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Hijacking the word, “Evangelical”

An LGBTQ author I have a great deal of respect for recently wrote a post on Medium that contrasted Gay Christians vs. Evangelical Warriors (which was the title if you wish to find it). In that post, he offered his perspective that Evangelicals have lately become more militant. Further, he merged terms like “white Christian nationalists” and “Republicans” into the mix, all under the banner of “Evangelicals”. 

This author offered the opinion that the book/church Bible study, “Wild at Heart” by John Eldredge from back in 2001, had a strong negative impact on Christian men, making them more like Christian warriors, defending the faith. On the surface, this would seem benign and one person’s opinion on whether men should be masculine protectors of faith and family. Further, one book, that was a flash in the pan for most Christians, certainly did not change the course of Christian manhood in my view. However, the post did present what is becoming a universal, biased view of the term “Evangelical”, the subject about which I am now writing.

Let me begin with the secular-based definition of “Evangelical”. 

Webster – Evangelical – “of, relating to, or being in agreement with the Christian gospel especially as it is presented in the four Gospels… emphasizing salvation by faith in the atoning death of Jesus Christ through personal conversion, the authority of Scripture, and the importance of preaching as contrasted with ritual”

I frequently use Webster for Christian definitions because it is often amazingly theologically accurate, credible, and not twisted by those who wish to be creative in the definitions of words for their own bias. It refers to the Biblical calling of sharing the gospel message, “salvation by faith”. Another, more theologically expanded source for the definition of “Evangelical” comes from the “National Association of Evangelicals” which offers a Statement of Faith, a more detailed, traditional, and theologically sound expansion of Webster’s version.

Many in the secular media and those in opposition to Christianity are hijacking the word “Evangelical”, applying a wide brush, well beyond its true meaning, and then slamming all who fall within its expanded boundaries as appalling. Further, words like “white”, “Republican”, “Christian nationalism”, and even “racist”, can often be seen tagged onto the term, with the objective of gaslighting readers. There is this perception that Evangelical Christians are drifting into more and more of a militant attitude, forcing the adoption of their beliefs as moral decay continues in this country.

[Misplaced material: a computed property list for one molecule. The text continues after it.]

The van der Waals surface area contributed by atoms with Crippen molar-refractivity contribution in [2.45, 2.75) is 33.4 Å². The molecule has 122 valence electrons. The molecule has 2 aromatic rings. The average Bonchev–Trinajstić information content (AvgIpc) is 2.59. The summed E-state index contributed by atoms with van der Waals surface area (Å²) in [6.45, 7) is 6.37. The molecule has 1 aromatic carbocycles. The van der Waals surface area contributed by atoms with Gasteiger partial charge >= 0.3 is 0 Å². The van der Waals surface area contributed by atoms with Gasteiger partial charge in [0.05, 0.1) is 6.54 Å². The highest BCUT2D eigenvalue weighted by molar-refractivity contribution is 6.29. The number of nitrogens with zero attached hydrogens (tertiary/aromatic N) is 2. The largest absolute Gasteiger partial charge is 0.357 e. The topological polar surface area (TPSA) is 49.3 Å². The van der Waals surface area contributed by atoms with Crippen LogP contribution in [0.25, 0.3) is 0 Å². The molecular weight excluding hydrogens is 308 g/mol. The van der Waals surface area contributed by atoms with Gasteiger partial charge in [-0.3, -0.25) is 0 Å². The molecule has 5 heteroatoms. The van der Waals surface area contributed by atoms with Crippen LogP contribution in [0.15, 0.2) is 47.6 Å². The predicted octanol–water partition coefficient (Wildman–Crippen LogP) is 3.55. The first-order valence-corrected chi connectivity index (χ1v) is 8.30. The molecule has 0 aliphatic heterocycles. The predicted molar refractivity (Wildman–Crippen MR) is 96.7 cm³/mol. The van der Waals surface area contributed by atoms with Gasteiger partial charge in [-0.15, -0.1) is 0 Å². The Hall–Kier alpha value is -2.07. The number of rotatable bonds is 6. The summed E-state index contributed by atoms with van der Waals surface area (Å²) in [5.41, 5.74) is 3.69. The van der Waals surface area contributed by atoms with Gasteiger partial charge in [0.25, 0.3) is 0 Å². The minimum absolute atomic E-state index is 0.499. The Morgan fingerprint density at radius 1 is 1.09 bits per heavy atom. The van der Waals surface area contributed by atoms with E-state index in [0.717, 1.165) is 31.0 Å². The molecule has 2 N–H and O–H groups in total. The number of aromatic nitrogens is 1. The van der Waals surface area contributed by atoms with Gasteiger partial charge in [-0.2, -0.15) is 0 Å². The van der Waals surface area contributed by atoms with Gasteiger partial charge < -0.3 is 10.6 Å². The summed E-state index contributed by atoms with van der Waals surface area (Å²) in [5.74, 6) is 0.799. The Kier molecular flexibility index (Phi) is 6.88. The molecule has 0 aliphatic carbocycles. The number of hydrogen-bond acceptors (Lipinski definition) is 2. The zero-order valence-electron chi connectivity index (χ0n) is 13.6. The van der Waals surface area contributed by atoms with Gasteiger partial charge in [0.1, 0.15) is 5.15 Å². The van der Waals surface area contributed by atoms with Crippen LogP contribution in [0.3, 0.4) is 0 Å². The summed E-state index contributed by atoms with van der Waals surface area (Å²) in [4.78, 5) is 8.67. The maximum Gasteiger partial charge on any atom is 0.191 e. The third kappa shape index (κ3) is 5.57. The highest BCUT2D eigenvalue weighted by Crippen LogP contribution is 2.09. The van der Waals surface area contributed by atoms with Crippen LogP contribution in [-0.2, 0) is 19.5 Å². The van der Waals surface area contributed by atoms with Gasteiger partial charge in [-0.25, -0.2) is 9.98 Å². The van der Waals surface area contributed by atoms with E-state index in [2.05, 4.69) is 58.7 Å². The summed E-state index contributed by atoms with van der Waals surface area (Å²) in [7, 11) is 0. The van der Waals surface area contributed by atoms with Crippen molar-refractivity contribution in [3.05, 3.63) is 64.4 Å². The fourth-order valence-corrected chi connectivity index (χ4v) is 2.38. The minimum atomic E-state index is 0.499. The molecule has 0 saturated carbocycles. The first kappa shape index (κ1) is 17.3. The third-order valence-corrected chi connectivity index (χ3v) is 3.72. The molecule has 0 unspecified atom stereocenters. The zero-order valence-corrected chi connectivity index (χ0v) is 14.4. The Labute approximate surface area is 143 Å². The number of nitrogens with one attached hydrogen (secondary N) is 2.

I would suggest instead that Biblical Christians are standing still and the rest of America is what is in motion. 

Over the last three decades, we have watched Biblical sins become morally rationalized. Again, I believe we are standing in place based on a God (Christ) who is the same yesterday, today, and forever (Heb. 13:8). Mankind, sadly including many Christians, has moved from that position, drawn by the acceptability of these behaviors by a changing culture. I offered a list of some of those changes in a recent post

Finally, I would suggest that homosexuality, like pride, jealousy, theft, slander, foolishness, etc., etc. (Mark 7:21-23) were sins 30 years ago and remain sins today. Just because certain Christians continue to ignore the plank in their own eye vs. the sin of homosexuality et al., representing the speck in another’s eye, does not give one license to group these unloving attitudes under the term “Evangelical”. Add to that intended divisive words like “white nationalist” or assuming all Evangelicals are Republicans (I am not). There are millions of people who fall within the classic Webster definition of “Evangelical”. Many are not white, not “militant”, and not “Republican”, but do care about the deteriorating direction this country is headed in. Further, they (we) sincerely love the sinner but, reactively more than proactively, are unwilling to ignore the sin. We recognize we are sinners as well and seek to actively save the lost as God’s calling in our lives. These true “Evangelicals”, are in line with the term’s traditional definition.

The irony is that fear of verbal persecution these days often prevents MANY who might call themselves evangelical, from actually being evangelical (James 2:26). 

Conclusion

Saved, born-again Christians have accepted Christ as our Lord and Savior. Sure, we disagree on some Biblical interpretations. I am convinced that there are parts of my theology that are dead wrong and look forward to finding out which ones… open to consideration on this earth, but looking forward to what a perfect, all-knowing God will clarify in Heaven.  In the end, while we remain on this earth, while our citizenship is in Heaven, every one of us remains sinners, saved and being saved by grace (Phil. 2:12-13). 

Based on the Statement of Faith of the National Association of Evangelicals, the term “Evangelical” is the definition of one who has a Biblical Christian worldview. However, I use the latter terminology because so much other baggage has been placed on the word “Evangelical” that it no longer has any true or consistent meaning in our culture.

The word has been hijacked because no one has come up with a better term for those who incorrectly merge the sinner with the sin, ignoring the true meaning of Luke 10:27 in the process. 

Luke 10:27  “You shall love the Lord your God with all your heart and with all your soul and with all your strength and with all your mind, and your neighbor as yourself.”


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Jeff Hilles | BCWorldveiw.org, a 501(c)3 Nonprofit

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